It’s very clear that Ben H. Winters’ Bedbugs pays homage to a number of horror tropes and classics – there’s the nefarious elderly busybody neighbor reminiscent of Rosemary’s Baby, the blurred line between the supernatural and insanity a la The House on Haunted Hill or The Turn of the Screw. Of course, the unique twist for this novel is the terror that bedbugs inspire – the mere mention of the vermin is enough to send one into paroxysms of feverish itching. The rumor of someone having bedbugs is enough to turn that unfortunate soul into a social pariah – something that Susan experiences firsthand in the novel when others won’t let her stay with them. I loved that this very current fear of these hard to kill creatures is examined in the novel, and Mr. Winters does a fantastic job of expounding on the public paranoia (especially in New York). The setting, especially the borough of Brooklyn, is rendered perfectly in the book, too, from the hipster coffee shops to the trendy, yuppie young families so populous in Brooklyn Heights.
Of course, while relevant theme of bedbugs and authentic setting are timely and well-rendered, the heart of the book lies with the psychological horror that builds from the opening pages. Susan is what one might call high-strung. She frets, she worries, she’s freaking Natalie Portman in Black Swan. That isn’t to say that what’s happening to her isn’t real – part of the awesomeness of reading Bedbugs is this tension, this question of “is she or isn’t she” frakking balls insane. This tension is built beautifully over the course of the book’s slim 250-some pages, as Susan’s paintings become morphed and twisted and her paranoia and delusions grow increasingly violent. Though it’s a story that has been done many, many times before, when done well, the sane/insane, normal/paranormal dichotomy is a brilliant one, and Bedbugs *almost* pulls it off. Where the book lost me, though, was in its final act, where the scales are explicitly tipped waaaaay over to one side of the spectrum, leaving no room for personal interpretation or ambiguity. It’s kind of anticlimactic, really, that after such excellent exposition and so skillfully playing with this tension, readers are given a point-blank, unequivocal explanation for everything (and, I might add, the explanation is trite, utterly predictable, and disappointing in the extreme).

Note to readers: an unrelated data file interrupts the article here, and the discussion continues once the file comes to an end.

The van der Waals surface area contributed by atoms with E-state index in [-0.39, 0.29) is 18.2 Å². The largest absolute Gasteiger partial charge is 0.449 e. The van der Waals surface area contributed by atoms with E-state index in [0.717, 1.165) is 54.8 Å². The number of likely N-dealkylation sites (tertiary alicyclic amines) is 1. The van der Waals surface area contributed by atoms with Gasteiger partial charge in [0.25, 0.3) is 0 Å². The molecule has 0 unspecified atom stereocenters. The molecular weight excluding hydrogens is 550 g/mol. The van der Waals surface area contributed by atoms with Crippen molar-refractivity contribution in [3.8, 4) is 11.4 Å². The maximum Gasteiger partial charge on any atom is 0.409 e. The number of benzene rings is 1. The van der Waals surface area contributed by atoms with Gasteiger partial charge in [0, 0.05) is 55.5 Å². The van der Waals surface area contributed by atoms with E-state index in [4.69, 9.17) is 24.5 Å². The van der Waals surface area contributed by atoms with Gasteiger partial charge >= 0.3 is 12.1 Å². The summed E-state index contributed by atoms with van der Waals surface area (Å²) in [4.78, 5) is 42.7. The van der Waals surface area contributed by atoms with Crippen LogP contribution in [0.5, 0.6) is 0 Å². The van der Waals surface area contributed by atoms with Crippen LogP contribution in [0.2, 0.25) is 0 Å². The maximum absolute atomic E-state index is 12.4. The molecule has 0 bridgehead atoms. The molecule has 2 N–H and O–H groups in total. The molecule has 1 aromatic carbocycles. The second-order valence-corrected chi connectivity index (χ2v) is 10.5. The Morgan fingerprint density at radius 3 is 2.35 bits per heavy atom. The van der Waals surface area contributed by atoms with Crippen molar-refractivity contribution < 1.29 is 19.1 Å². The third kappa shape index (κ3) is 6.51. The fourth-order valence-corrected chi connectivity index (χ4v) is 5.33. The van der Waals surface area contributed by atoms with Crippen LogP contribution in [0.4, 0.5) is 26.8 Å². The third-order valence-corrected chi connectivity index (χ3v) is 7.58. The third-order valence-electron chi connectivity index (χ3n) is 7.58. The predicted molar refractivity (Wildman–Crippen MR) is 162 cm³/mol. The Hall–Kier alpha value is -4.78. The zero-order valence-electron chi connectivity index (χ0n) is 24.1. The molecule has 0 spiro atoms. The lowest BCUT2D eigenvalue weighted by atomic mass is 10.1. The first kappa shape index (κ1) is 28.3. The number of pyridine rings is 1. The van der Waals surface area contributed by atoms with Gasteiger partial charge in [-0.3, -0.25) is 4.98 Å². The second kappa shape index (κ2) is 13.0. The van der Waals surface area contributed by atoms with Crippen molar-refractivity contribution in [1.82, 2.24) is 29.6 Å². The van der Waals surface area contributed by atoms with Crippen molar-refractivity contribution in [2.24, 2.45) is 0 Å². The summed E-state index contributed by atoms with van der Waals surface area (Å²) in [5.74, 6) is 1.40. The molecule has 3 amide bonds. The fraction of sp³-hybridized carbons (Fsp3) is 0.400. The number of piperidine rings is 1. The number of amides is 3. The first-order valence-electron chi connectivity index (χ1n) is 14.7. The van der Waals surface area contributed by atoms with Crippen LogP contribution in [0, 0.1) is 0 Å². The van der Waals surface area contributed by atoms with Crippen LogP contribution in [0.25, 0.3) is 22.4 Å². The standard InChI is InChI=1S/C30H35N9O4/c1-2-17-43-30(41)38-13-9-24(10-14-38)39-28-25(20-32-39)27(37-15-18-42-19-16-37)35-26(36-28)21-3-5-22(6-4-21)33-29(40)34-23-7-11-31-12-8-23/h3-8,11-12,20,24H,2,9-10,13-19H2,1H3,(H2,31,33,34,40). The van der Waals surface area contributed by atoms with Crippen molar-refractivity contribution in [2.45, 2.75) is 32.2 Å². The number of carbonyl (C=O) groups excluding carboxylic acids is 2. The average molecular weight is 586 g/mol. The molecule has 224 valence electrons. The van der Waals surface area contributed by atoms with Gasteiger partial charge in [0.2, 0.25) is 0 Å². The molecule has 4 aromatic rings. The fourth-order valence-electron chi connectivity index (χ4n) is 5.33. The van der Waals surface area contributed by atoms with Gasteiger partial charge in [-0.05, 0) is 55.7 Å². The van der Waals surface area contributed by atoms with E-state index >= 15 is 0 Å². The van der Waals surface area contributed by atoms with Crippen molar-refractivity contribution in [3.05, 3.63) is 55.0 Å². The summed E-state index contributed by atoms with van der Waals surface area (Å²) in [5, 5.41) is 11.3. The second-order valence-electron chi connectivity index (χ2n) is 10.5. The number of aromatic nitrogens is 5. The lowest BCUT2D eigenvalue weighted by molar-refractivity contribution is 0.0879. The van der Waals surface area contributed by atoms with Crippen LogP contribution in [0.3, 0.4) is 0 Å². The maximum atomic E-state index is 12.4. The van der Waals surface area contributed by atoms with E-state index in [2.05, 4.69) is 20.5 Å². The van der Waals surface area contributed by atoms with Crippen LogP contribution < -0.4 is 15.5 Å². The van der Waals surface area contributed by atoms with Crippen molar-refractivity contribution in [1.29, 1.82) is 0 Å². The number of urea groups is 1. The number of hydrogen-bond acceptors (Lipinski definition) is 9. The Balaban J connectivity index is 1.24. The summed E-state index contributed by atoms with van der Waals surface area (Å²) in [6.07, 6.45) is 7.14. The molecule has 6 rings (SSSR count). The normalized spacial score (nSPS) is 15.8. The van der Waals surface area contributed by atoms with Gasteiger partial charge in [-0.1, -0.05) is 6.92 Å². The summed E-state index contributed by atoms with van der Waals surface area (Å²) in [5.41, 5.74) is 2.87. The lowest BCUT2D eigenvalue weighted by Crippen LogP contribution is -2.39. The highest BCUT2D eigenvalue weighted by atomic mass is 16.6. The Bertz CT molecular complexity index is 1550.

That criticism said, however, there is enough creepy-crawly goodness to Bedbugs to salvage the novel, and one also must keep in mind that horror novels often falter in their final, revelatory act. I don’t hold the lackluster ending too much against Bedbugs or Mr. Winters – because at the end of the novel, I was still thoroughly entertained. Bedbugs might not be the most original novel you’ll ever read, and though it stumbles in its resolution and denouement, it’s still a damn good read for a chilly autumn day. Just, you know, don’t read it before you try to go apartment hunting. And always remember: if a place looks too good to be true and is super underpriced, it’s probably haunted, home to satanic elderly neighbors, or the site of demonic bedbug infestation. You’ve been warned.
Notable Quotes/Parts: Check out the book trailer below:
Rating: 6 – Good
Reading Next: Z: Zombie Stories Anthology